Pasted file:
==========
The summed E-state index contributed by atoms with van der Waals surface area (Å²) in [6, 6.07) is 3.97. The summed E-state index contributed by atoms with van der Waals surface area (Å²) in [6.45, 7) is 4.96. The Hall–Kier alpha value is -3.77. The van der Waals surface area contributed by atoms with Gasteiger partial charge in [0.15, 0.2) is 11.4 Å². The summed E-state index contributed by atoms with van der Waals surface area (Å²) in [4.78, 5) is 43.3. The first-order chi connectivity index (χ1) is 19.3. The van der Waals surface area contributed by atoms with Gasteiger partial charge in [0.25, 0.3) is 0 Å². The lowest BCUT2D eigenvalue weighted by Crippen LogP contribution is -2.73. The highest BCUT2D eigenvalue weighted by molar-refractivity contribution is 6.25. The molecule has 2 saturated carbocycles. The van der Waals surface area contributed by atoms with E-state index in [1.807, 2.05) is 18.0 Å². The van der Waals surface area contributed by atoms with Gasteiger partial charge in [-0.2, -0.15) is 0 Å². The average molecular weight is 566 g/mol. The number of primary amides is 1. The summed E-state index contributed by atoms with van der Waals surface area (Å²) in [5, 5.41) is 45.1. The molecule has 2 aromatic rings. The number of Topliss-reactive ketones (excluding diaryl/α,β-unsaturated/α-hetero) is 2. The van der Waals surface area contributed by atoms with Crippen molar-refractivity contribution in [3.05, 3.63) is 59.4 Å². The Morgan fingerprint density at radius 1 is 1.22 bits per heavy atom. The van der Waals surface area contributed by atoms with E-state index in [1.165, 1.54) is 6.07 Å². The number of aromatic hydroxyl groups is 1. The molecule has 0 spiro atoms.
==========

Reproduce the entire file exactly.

The summed E-state index contributed by atoms with van der Waals surface area (Å²) in [6, 6.07) is 3.97. The summed E-state index contributed by atoms with van der Waals surface area (Å²) in [6.45, 7) is 4.96. The Hall–Kier alpha value is -3.77. The van der Waals surface area contributed by atoms with Gasteiger partial charge in [0.15, 0.2) is 11.4 Å². The summed E-state index contributed by atoms with van der Waals surface area (Å²) in [4.78, 5) is 43.3. The first-order chi connectivity index (χ1) is 19.3. The van der Waals surface area contributed by atoms with Gasteiger partial charge in [0.25, 0.3) is 0 Å². The lowest BCUT2D eigenvalue weighted by Crippen LogP contribution is -2.73. The highest BCUT2D eigenvalue weighted by molar-refractivity contribution is 6.25. The molecule has 2 saturated carbocycles. The van der Waals surface area contributed by atoms with E-state index in [1.807, 2.05) is 18.0 Å². The van der Waals surface area contributed by atoms with Gasteiger partial charge in [-0.2, -0.15) is 0 Å². The average molecular weight is 566 g/mol. The number of primary amides is 1. The summed E-state index contributed by atoms with van der Waals surface area (Å²) in [5, 5.41) is 45.1. The molecule has 2 aromatic rings. The number of Topliss-reactive ketones (excluding diaryl/α,β-unsaturated/α-hetero) is 2. The van der Waals surface area contributed by atoms with Crippen molar-refractivity contribution in [3.05, 3.63) is 59.4 Å². The Morgan fingerprint density at radius 1 is 1.22 bits per heavy atom. The van der Waals surface area contributed by atoms with E-state index in [1.165, 1.54) is 6.07 Å². The number of aromatic hydroxyl groups is 1. The molecule has 0 spiro atoms.